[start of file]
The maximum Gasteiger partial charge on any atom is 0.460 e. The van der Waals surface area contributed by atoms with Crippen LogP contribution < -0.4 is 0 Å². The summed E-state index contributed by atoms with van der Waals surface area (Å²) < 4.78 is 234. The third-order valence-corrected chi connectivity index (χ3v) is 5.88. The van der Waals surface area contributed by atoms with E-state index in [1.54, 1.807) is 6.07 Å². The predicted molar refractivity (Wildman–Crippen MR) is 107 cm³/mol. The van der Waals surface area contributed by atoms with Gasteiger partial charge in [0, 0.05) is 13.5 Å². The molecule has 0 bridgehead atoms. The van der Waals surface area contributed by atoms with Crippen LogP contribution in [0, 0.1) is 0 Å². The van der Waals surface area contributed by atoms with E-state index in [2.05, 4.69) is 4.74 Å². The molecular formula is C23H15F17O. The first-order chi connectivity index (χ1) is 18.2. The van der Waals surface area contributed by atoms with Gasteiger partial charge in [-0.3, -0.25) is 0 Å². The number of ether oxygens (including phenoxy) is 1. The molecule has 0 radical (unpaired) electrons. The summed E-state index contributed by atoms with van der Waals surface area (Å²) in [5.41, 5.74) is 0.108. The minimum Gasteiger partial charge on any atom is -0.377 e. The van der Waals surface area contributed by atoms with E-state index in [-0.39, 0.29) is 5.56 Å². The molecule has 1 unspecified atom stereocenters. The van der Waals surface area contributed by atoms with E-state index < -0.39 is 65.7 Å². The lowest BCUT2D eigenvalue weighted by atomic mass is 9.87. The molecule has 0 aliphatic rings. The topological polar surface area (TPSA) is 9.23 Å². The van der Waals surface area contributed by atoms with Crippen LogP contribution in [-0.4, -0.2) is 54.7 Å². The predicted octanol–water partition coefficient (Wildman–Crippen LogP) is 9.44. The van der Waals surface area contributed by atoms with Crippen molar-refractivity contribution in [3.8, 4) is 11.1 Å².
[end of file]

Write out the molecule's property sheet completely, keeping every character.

The maximum Gasteiger partial charge on any atom is 0.460 e. The van der Waals surface area contributed by atoms with Crippen LogP contribution < -0.4 is 0 Å². The summed E-state index contributed by atoms with van der Waals surface area (Å²) < 4.78 is 234. The third-order valence-corrected chi connectivity index (χ3v) is 5.88. The van der Waals surface area contributed by atoms with E-state index in [1.54, 1.807) is 6.07 Å². The predicted molar refractivity (Wildman–Crippen MR) is 107 cm³/mol. The van der Waals surface area contributed by atoms with Gasteiger partial charge in [0, 0.05) is 13.5 Å². The molecule has 0 bridgehead atoms. The van der Waals surface area contributed by atoms with Crippen LogP contribution in [0, 0.1) is 0 Å². The van der Waals surface area contributed by atoms with E-state index in [2.05, 4.69) is 4.74 Å². The molecular formula is C23H15F17O. The first-order chi connectivity index (χ1) is 18.2. The van der Waals surface area contributed by atoms with Gasteiger partial charge in [-0.3, -0.25) is 0 Å². The number of ether oxygens (including phenoxy) is 1. The molecule has 0 radical (unpaired) electrons. The summed E-state index contributed by atoms with van der Waals surface area (Å²) in [5.41, 5.74) is 0.108. The minimum Gasteiger partial charge on any atom is -0.377 e. The van der Waals surface area contributed by atoms with E-state index in [-0.39, 0.29) is 5.56 Å². The molecule has 1 unspecified atom stereocenters. The van der Waals surface area contributed by atoms with E-state index < -0.39 is 65.7 Å². The lowest BCUT2D eigenvalue weighted by atomic mass is 9.87. The molecule has 0 aliphatic rings. The topological polar surface area (TPSA) is 9.23 Å². The van der Waals surface area contributed by atoms with Crippen LogP contribution in [-0.4, -0.2) is 54.7 Å². The predicted octanol–water partition coefficient (Wildman–Crippen LogP) is 9.44. The van der Waals surface area contributed by atoms with Crippen molar-refractivity contribution in [3.8, 4) is 11.1 Å².